[-30-]

On various WKCR Musician Shows over the years, the following pianists presented these tracks by Ahmad Jamal:

Mulgrew Miller : “Dolphin Dance,” “Poinciana” (1971)

K. Barron: “Music, Music, Music,” “There is No Greater Love” [“Live At the Pershing was very influential.  I remember I was laying in bed, getting ready to go to sleep, and I had the Jazz station on, and the tune they were playing was ‘Music, Music, Music.’  And again, it was ‘Who is that?’  It was just so hip. I think Ahmad is like the consummate trio player.  There’s just so much space and so many ideas and he’s so creative in a trio setting.  And his technique is…I mean, it’s unbelievable technique.  His touch… So he has it all happening for him.”

Cedar Walton: “Haitian Marketplace”

James Williams: “Patterns”, (“Night Mist Blues”)

Cyrus Chestnut: “You Don’t Know What Love Is”

John Hicks: “Rossiter Road,” “Too Late Now,” “I’ll Take Romance/My Funny Valentine”

Junior Mance: “Raincheck,” “Poinciana

In a 2008 piece for the now dormant webzine http://www.jazz.com, pianist Eric Reed selected a dozen Jamal favorites.

Here are  interview excerpts in which several of Jamal’s contemporaries, bandmates, and fellow pianists remark upon his qualities.

Richard Davis:

RD:   But the first time I got a job which was more than local, in a sense, was a guy who lived in Chicago at the time, who had come from Pittsburgh — that was Ahmad Jamal.   This must have been 1952.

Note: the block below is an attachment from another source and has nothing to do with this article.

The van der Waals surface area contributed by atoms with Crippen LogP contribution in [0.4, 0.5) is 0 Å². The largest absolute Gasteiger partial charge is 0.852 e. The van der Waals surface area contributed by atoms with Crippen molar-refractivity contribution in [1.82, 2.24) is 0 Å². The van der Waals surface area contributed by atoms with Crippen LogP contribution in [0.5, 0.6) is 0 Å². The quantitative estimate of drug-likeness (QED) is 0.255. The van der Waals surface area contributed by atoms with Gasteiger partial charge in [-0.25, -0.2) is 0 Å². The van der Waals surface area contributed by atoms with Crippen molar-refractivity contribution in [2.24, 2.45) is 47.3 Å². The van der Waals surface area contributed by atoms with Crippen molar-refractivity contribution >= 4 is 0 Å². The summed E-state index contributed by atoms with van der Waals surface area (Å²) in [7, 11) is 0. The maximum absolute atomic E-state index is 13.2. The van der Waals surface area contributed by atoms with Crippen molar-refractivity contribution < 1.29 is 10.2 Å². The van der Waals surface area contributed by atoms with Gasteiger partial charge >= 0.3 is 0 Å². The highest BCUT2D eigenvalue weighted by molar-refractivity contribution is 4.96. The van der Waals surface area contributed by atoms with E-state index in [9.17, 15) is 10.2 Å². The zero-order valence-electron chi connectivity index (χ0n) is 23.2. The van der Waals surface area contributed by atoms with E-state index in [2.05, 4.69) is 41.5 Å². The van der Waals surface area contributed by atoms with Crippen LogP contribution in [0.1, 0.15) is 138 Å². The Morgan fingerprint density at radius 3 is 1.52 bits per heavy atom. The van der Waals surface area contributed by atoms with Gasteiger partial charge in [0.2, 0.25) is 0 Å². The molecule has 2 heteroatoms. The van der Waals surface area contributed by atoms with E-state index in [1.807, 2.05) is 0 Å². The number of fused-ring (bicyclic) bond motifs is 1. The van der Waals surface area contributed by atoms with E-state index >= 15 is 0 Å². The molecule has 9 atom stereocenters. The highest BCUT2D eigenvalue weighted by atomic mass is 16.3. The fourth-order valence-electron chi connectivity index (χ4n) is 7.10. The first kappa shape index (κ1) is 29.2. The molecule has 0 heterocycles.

Q:    So it was in the early group before he started using a drummer?  Was that in the guitar-bass phase of the group?

RD:    Yeah.  He had Eddie Calhoun…

Q:    He had Ray Crawford on guitar?

RD:    Yeah.  Ray Crawford on guitar, and then there was another guy on the guitar — I can’t remember his name now either!  Then there was Ahmad, and I was playing bass, of course.  Ahmad had a tune which required me to play maraccas while I was playing the bass; I had to learn to do that with him, so he’d get this effect.  And then Ray Crawford would thump on the strings and make it sound like a conga drum.  It was a fantastic thing.  And Ahmad had a sound and a concept that was just unbelievable.  And of course, he attracted all of the guys coming in traveling to the club to hear him play, and it was always jam-packed.  It was the first time I was with what you might call a consistent professional successful group.

Q:    Was he working steadily with, like, several-week engagements at a time?  And what clubs was he playing in Chicago?

RD:    He would work at the Pershing Lounge, which was in the Pershing Hotel, oh, six weeks at a time, or more even.

Q:    There were several levels to that club, weren’t there?  There were like two or three different venues within that hotel…

RD:    Well, the ballroom.  See, the ballroom is where all the great traveling artists would come through.  Like Lester Young; I remember seeing Lester Young.  And several people would come.  Charlie Parker… They’d all work in the ballroom.  And the lounge was the place…I think that’s when first heard Eddie South, the violinist.  I can’t remember all the groups that worked there, but I remember being there with Ahmad.  And it was a classy kind of a  joint.  You know, there was a nice stage presentation, a lot of room on the stage, storage of the instruments — you know, it was very pleasant.

Q:    Good piano.